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Why look a gift horse in the mouth? I guess if it's a struggling mom-and-pop place, or if the cost of the meal is going to be charged against the manager's salary, that should give you pause, but otherwise I say go for it.

Since it's a hotel restaurant, they likely have a big purse that can handle this sort of thing. I agree with Fat Guy. Why not?

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I was discussing this with the family last night and was treated to a list of other offenses, as well -- no one asked my daughter how she wanted her steak cooked, and it came out overdone (though not inedible), the waiter could never seem to get the right plate in front of the right person, unfortunate wine service, etc....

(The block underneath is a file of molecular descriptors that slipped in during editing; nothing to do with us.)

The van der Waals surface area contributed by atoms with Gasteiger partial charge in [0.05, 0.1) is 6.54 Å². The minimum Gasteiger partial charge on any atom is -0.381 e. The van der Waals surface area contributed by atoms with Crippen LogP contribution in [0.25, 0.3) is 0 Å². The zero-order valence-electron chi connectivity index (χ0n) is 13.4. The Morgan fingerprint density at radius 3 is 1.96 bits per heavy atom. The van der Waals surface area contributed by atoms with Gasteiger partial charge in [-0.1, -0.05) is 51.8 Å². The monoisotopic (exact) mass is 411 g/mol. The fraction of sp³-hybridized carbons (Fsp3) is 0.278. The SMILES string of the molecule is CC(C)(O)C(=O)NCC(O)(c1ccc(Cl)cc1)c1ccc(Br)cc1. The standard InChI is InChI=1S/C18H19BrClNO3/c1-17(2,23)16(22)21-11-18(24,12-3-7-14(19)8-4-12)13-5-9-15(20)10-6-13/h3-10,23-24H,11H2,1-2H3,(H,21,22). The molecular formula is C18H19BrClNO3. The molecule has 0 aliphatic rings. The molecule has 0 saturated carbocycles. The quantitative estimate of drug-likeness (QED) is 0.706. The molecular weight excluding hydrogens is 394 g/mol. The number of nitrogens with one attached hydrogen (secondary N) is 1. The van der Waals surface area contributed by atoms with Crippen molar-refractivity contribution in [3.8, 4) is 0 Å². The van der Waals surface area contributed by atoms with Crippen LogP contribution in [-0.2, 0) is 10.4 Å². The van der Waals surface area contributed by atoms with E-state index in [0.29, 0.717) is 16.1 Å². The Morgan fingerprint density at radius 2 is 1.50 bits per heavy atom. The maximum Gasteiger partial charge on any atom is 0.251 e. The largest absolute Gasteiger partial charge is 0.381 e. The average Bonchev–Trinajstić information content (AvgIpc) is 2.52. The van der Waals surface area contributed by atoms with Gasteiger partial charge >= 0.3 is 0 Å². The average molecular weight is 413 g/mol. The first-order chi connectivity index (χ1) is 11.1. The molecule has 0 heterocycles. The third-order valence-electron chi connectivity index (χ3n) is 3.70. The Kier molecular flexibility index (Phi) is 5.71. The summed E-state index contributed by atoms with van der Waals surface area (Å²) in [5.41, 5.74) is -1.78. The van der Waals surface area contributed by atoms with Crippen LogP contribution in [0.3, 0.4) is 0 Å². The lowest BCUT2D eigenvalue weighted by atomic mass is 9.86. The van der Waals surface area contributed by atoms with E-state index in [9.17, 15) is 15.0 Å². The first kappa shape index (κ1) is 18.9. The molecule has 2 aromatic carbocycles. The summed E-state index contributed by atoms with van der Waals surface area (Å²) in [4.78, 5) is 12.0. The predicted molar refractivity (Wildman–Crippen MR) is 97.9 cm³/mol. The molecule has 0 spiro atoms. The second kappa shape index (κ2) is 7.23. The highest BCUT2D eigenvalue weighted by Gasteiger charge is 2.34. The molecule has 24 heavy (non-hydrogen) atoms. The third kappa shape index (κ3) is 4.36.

They are filled with righteous anger and pressing for a do-over.

My suspicion is that a second dinner, even if comped, would be as unsatisfactory as the first meal. There is no on/off switch for competency.

Holly Moore

"I eat, therefore I am."

HollyEats.Com

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I was discussing this with the family last night and was treated to a list of other offenses, as well -- no one asked my daughter how she wanted her steak cooked, and it came out overdone (though not inedible), the waiter could never seem to get the right plate in front of the right person, unfortunate wine service, etc....

They are filled with righteous anger and pressing for a do-over.

My suspicion is that a second dinner, even if comped, would be as unsatisfactory as the first meal. There is no on/off switch for competency.

This is a possibility. But I've eaten here before and service was never an issue, so this might have been a one off.

And, the company will be good and the price is right.

I'm on the pavement

Thinking about the government.